There are sexual dynamics under nearly all opposite-sex relationships. I know you may believe you have the exception. You tell yourself that you grew up with siblings of the opposite sex so you’re just “good with them.” No matter what internal dialogue allows you to justify it, you’re in a danger zone for your marriage. My advice? Lay down your right to these friendships for the protection of your marriage. If it helps, here are our boundaries around this one:
1. Work-related communication is totally OK.
2. Friendly communication with someone of the opposite sex (a friend’s husband, a coworker, neighbor, etc.) always needs to happen in a group context. Add their spouse to the text. Copy others on the email. You need this accountability.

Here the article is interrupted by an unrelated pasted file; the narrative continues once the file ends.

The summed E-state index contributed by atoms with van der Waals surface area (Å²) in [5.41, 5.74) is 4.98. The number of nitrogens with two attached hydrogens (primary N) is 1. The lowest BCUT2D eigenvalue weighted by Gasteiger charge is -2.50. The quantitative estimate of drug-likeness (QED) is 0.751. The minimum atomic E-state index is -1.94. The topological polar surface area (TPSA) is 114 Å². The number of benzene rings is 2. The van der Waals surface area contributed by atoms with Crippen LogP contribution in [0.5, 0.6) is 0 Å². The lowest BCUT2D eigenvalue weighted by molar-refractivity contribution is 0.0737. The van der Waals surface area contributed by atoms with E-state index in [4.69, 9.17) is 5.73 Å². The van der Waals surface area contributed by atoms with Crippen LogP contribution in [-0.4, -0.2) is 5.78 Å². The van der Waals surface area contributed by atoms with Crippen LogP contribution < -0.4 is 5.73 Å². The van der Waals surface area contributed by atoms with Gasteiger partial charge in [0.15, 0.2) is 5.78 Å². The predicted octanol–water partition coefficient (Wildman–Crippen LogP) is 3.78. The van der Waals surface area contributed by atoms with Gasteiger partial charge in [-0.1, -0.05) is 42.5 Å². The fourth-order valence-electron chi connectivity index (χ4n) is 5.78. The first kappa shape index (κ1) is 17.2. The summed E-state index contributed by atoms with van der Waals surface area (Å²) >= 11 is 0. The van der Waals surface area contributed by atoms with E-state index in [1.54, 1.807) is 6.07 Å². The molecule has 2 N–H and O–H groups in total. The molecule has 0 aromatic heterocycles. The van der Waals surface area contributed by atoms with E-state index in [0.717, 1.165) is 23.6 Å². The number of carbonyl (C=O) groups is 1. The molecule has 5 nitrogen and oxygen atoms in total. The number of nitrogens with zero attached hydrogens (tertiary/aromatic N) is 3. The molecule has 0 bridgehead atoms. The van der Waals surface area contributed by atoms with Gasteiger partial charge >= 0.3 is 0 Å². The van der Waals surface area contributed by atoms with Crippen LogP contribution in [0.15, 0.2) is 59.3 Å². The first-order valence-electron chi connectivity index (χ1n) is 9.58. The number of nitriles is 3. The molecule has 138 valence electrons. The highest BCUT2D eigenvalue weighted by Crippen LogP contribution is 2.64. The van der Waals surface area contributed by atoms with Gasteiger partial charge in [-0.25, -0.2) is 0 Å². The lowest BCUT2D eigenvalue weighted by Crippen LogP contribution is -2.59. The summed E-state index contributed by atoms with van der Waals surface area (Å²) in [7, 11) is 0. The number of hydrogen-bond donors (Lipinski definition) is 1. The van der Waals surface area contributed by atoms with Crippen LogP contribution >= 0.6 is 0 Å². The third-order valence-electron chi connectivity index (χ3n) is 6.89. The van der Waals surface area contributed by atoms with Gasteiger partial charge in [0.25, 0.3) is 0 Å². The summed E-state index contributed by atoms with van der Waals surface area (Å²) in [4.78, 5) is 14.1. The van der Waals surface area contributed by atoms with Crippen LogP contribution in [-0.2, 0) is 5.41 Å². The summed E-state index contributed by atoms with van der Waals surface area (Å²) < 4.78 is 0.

3. Absolutely no seeking out the opposite sex for personal encouragement, inspiration, and support. Don’t split hairs here. No sending texts that say, “I’m really having a hard day” to someone from the opposite sex. Seek intimate counsel from friends of the same sex.
Sidenote/Tip: There have occasionally been men that I have enjoying knowing at work. I meet their spouse as quickly as possible and, if it seems like a social friendship could develop, then I communicate for social plans with the wife only.
You maintain accounts that your spouse doesn’t know about.
This could be financial, phone, email, social media, or other online accounts that you don’t tell your spouse about. Any secret accounts are a blow to trust. Total openness breeds trust. If your partner has all your accounts and passwords, they will probably never use them. After the affair we shared all passwords and accounts and agreed to share a personal email for years after.